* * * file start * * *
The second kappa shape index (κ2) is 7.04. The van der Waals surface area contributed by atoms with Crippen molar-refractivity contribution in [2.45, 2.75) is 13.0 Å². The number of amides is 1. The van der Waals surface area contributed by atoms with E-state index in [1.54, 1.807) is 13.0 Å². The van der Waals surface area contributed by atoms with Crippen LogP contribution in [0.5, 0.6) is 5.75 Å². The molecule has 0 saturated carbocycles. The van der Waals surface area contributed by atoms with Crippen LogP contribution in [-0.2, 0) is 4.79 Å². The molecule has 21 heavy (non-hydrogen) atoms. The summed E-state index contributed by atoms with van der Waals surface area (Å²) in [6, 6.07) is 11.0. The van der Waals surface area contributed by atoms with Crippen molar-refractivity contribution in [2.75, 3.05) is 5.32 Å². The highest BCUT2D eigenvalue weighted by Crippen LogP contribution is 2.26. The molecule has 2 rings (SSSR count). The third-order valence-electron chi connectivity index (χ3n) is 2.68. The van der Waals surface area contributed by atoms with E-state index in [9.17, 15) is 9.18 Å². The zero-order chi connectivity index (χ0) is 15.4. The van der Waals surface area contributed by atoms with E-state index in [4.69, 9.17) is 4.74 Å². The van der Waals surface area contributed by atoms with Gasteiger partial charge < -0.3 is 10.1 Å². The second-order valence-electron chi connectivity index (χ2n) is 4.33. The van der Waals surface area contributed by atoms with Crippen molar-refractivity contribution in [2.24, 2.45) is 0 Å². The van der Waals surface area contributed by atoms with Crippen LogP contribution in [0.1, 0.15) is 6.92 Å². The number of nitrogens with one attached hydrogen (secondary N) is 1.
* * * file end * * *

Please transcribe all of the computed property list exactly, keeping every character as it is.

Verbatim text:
The second kappa shape index (κ2) is 7.04. The van der Waals surface area contributed by atoms with Crippen molar-refractivity contribution in [2.45, 2.75) is 13.0 Å². The number of amides is 1. The van der Waals surface area contributed by atoms with E-state index in [1.54, 1.807) is 13.0 Å². The van der Waals surface area contributed by atoms with Crippen LogP contribution in [0.5, 0.6) is 5.75 Å². The molecule has 0 saturated carbocycles. The van der Waals surface area contributed by atoms with Crippen LogP contribution in [-0.2, 0) is 4.79 Å². The molecule has 21 heavy (non-hydrogen) atoms. The summed E-state index contributed by atoms with van der Waals surface area (Å²) in [6, 6.07) is 11.0. The van der Waals surface area contributed by atoms with Crippen molar-refractivity contribution in [2.75, 3.05) is 5.32 Å². The highest BCUT2D eigenvalue weighted by Crippen LogP contribution is 2.26. The molecule has 2 rings (SSSR count). The third-order valence-electron chi connectivity index (χ3n) is 2.68. The van der Waals surface area contributed by atoms with E-state index in [9.17, 15) is 9.18 Å². The zero-order chi connectivity index (χ0) is 15.4. The van der Waals surface area contributed by atoms with E-state index in [4.69, 9.17) is 4.74 Å². The van der Waals surface area contributed by atoms with Gasteiger partial charge < -0.3 is 10.1 Å². The second-order valence-electron chi connectivity index (χ2n) is 4.33. The van der Waals surface area contributed by atoms with Crippen molar-refractivity contribution in [2.24, 2.45) is 0 Å². The van der Waals surface area contributed by atoms with Crippen LogP contribution in [0.1, 0.15) is 6.92 Å². The number of nitrogens with one attached hydrogen (secondary N) is 1.